Mango worms are the larval parasite of a blow-fly species known as mango fly, putzi fly, or sometimes called skin maggot fly. Their Latin name, Cordylobia anthropophaga, stands for “human eater” implicating the fact that they have flesh-eating tendencies in the larval stage. They can be found throughout tropical areas of sub – Saharan region, especially in Central Africa.
Mango Worms Cause Skin Infections
Like many other blowfly species, mango worms are parasitic. They usually affect mammals, so larvae burrow beneath the skin of a cat or a dog, humans included. The reaction caused by the entrance of the larva is said to be palpable for the first two days. The symptoms then subside and the infected area may be overlooked. The skin becomes inflamed, and there is tenderness on pressure. The lesion now resembles a small boil and there may be multiple sites of infection. After the period of hatching, larvae penetrate the host skin spending 8 to 10 days before they emerge as fully developed maggots. In the areas where humans habitat, they can serve as an ideal host for these parasites. Most of the patients are recorded traveling to Africa where they got the infection. Some of the most notable mango worm characteristics are:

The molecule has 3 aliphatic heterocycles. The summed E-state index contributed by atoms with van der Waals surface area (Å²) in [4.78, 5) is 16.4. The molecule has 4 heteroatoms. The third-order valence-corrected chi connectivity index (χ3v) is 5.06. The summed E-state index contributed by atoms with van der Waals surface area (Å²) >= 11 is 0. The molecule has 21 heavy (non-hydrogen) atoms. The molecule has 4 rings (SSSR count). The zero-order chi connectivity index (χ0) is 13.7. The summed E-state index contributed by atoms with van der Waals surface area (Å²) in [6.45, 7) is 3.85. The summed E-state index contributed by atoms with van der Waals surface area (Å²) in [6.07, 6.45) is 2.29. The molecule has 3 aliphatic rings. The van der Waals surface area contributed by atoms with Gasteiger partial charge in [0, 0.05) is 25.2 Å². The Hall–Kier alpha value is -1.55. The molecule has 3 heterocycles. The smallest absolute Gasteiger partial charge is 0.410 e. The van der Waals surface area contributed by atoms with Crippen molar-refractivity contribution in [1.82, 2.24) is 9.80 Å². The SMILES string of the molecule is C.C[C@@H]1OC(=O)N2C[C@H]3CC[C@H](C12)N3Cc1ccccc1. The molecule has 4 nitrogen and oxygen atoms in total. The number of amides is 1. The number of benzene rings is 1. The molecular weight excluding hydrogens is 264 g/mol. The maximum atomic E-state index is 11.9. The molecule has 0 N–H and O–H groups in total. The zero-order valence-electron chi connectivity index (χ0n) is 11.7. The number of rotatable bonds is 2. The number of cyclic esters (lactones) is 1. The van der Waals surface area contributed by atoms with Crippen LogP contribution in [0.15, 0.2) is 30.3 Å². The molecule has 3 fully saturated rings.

– Female mango worms usually lay hundreds of eggs on clothing left out to dry or wet soil
– They reside in the subcutaneous tissue filled with fat, nerves and blood vessels.
– Whenever the skin is broken, there is a high chance of infection
– After 8 to 10 days mango worms form skin boils which can become itchy and extremely painful, causing also insomnia and great discomfort.
– By forming clusters of holes on the skin, they cause a condition called cutaneous myiasis. (maggot infestation)
Prevention and treatment